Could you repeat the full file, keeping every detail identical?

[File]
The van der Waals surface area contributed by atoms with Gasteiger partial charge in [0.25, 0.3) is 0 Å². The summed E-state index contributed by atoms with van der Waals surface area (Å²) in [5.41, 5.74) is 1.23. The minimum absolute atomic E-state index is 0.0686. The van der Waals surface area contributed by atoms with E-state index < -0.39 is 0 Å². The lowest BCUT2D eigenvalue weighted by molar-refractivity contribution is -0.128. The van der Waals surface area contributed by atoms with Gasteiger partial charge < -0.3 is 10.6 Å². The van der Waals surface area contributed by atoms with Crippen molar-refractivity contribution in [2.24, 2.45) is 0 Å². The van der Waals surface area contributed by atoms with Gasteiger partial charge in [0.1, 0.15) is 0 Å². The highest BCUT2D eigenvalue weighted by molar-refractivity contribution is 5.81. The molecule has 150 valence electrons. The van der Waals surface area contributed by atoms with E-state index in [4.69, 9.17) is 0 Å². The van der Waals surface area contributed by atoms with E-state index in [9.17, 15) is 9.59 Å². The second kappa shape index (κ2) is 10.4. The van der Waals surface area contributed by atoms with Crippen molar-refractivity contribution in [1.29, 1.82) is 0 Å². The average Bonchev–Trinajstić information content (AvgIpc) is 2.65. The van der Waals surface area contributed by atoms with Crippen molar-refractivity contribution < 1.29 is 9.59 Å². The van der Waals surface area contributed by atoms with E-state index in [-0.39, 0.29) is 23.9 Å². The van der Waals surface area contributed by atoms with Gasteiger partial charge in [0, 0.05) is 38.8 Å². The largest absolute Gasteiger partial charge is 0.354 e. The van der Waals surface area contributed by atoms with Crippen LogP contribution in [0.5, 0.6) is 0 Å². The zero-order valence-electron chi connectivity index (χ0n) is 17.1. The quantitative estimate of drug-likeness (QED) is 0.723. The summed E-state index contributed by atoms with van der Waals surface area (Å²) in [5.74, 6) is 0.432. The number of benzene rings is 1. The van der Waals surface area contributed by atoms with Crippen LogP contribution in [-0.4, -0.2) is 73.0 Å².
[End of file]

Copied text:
The van der Waals surface area contributed by atoms with Gasteiger partial charge in [0.25, 0.3) is 0 Å². The summed E-state index contributed by atoms with van der Waals surface area (Å²) in [5.41, 5.74) is 1.23. The minimum absolute atomic E-state index is 0.0686. The van der Waals surface area contributed by atoms with E-state index < -0.39 is 0 Å². The lowest BCUT2D eigenvalue weighted by molar-refractivity contribution is -0.128. The van der Waals surface area contributed by atoms with Gasteiger partial charge < -0.3 is 10.6 Å². The van der Waals surface area contributed by atoms with Crippen molar-refractivity contribution in [2.24, 2.45) is 0 Å². The van der Waals surface area contributed by atoms with Gasteiger partial charge in [0.1, 0.15) is 0 Å². The highest BCUT2D eigenvalue weighted by molar-refractivity contribution is 5.81. The molecule has 150 valence electrons. The van der Waals surface area contributed by atoms with E-state index in [4.69, 9.17) is 0 Å². The van der Waals surface area contributed by atoms with E-state index in [9.17, 15) is 9.59 Å². The second kappa shape index (κ2) is 10.4. The van der Waals surface area contributed by atoms with Crippen molar-refractivity contribution in [1.29, 1.82) is 0 Å². The average Bonchev–Trinajstić information content (AvgIpc) is 2.65. The van der Waals surface area contributed by atoms with Crippen molar-refractivity contribution < 1.29 is 9.59 Å². The van der Waals surface area contributed by atoms with E-state index in [-0.39, 0.29) is 23.9 Å². The van der Waals surface area contributed by atoms with Gasteiger partial charge in [0, 0.05) is 38.8 Å². The largest absolute Gasteiger partial charge is 0.354 e. The van der Waals surface area contributed by atoms with Crippen LogP contribution in [0.5, 0.6) is 0 Å². The zero-order valence-electron chi connectivity index (χ0n) is 17.1. The quantitative estimate of drug-likeness (QED) is 0.723. The summed E-state index contributed by atoms with van der Waals surface area (Å²) in [5.74, 6) is 0.432. The number of benzene rings is 1. The van der Waals surface area contributed by atoms with Crippen LogP contribution in [-0.4, -0.2) is 73.0 Å².